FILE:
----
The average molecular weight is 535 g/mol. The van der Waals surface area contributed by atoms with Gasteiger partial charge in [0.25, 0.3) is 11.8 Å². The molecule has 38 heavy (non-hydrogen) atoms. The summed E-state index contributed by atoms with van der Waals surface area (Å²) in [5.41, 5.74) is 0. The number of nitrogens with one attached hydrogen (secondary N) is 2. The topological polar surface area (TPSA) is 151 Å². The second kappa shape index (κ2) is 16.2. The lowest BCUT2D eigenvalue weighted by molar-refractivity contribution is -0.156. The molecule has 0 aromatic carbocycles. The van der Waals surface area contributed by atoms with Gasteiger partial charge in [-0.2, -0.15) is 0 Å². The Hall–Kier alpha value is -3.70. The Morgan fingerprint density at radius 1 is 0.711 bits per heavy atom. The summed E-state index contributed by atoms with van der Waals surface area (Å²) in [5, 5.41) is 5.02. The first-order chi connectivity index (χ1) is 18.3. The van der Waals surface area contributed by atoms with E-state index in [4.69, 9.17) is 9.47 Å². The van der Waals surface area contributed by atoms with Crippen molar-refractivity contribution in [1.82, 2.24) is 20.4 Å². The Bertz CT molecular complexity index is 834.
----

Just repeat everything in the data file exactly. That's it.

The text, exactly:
The average molecular weight is 535 g/mol. The van der Waals surface area contributed by atoms with Gasteiger partial charge in [0.25, 0.3) is 11.8 Å². The molecule has 38 heavy (non-hydrogen) atoms. The summed E-state index contributed by atoms with van der Waals surface area (Å²) in [5.41, 5.74) is 0. The number of nitrogens with one attached hydrogen (secondary N) is 2. The topological polar surface area (TPSA) is 151 Å². The second kappa shape index (κ2) is 16.2. The lowest BCUT2D eigenvalue weighted by molar-refractivity contribution is -0.156. The molecule has 0 aromatic carbocycles. The van der Waals surface area contributed by atoms with Gasteiger partial charge in [-0.2, -0.15) is 0 Å². The Hall–Kier alpha value is -3.70. The Morgan fingerprint density at radius 1 is 0.711 bits per heavy atom. The summed E-state index contributed by atoms with van der Waals surface area (Å²) in [5, 5.41) is 5.02. The first-order chi connectivity index (χ1) is 18.3. The van der Waals surface area contributed by atoms with E-state index in [4.69, 9.17) is 9.47 Å². The van der Waals surface area contributed by atoms with Crippen molar-refractivity contribution in [1.82, 2.24) is 20.4 Å². The Bertz CT molecular complexity index is 834.